General Motors Shares Close up after IPO (CNBC via Reuters) GM shares closing up is good news: It means that investors lucky enough to get in on the allocation didn't just flip their shares in the open market en masse—only to be greeted by weak demand and falling prices. But don't pop the champagne corks just yet. As the article explains: "At $33 a share, the partial sale represents a loss of about $9 billion on taxpayers' original investment, assuming the extra shares go at the same price. " Right. There's that.
Ireland "Grudgingly Edging" Toward Accepting International Bailout (Wall Street Journal) "Patrick Honohan, the head of Ireland's central bank, said he expects the country will receive 'tens of billions' in international loans. 'It will be a large loan because the purpose…is to show Ireland has sufficient firepower to deal with any concerns of the market,' he said in a radio interview." The precise structure of the deal remains to be decided. And there are still concerns about billions of Euro in extra borrowing costs —on top of the cost of the original domestic bailout package. Additional information on the proposed arrangements are expected tomorrow.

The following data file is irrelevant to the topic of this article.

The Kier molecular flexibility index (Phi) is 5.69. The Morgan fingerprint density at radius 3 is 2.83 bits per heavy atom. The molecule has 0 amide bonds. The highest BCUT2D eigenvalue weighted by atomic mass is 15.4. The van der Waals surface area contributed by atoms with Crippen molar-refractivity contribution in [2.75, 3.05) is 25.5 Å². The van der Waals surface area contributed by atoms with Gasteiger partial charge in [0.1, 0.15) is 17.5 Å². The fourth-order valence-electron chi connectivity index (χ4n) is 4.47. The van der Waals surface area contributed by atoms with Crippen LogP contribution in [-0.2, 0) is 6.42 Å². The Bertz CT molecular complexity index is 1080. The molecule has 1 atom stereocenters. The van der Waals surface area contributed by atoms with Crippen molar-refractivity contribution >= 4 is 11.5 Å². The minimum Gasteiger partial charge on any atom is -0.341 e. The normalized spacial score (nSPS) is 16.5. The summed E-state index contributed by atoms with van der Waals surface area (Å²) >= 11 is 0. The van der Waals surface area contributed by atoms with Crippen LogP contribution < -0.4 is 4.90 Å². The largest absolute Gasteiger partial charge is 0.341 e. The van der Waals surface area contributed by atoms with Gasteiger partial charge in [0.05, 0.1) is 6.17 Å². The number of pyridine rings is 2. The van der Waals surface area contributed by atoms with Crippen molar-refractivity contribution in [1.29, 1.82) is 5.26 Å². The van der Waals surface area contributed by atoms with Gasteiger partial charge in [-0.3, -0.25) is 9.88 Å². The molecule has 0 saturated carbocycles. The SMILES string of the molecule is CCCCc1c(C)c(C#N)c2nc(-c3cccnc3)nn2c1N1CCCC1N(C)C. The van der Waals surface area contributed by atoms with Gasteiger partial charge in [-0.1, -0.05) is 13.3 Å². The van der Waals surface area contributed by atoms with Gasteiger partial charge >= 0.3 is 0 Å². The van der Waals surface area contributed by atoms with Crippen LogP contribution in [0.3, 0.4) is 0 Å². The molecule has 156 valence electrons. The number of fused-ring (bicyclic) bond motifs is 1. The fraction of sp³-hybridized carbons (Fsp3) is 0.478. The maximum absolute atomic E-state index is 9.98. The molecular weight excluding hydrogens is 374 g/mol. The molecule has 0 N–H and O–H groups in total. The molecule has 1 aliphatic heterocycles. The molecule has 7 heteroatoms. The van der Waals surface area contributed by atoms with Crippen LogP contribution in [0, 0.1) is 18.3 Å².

Fed Muni Bailout a Possibility? Really? (CNBC) From CNBC's John Melloy: "California’s delay of a $10 billion municipal bond sale has only fueled existing chatter on trading floors that the Federal Reserve would take the extraordinary step of buying these securities just as it has with Treasuries. Chairman Ben Bernanke would pursue this unprecedented route, if he thought necessary, even after the vocal criticism he’s received for his second round of quantitative easing, they said." And you thought there was a backlash against quatitative easing? Just wait... Congress Vents Anger: Mortgage Lenders —and their Regulators—Called to House (Reuters)
"Lawmakers hauled the top U.S. mortgage lenders and their regulators to Capitol Hill on Thursday to chastise them for widespread flaws in foreclosure documents, but failed to extract any promises of fines or fresh loan modification programs." In other words, long on theater short on substance.
Decent End to the Day (Yahoo via AP) "Stocks are finishing with big gains thanks to stronger-than-expected economic data and hopes for an end to Ireland's debt crisis." But you already knew that. Also, "The Federal Reserve Bank of Philadelphia said factory orders rose in the Mid-Atlantic region." Not dismal. Not by the standards of some other days this week.
Senators Head for 'Greener' Pastures (Washington Examiner) The Washington Examiner handicaps where those leaving the Senate are most likely to cash in on their Beltway clout.
Best New Partners at Goldman: A Scouting Report (Business Insider) Business Insider takes a look at the best and brightest of Goldman Sachs' 2010 class of newly minted partners.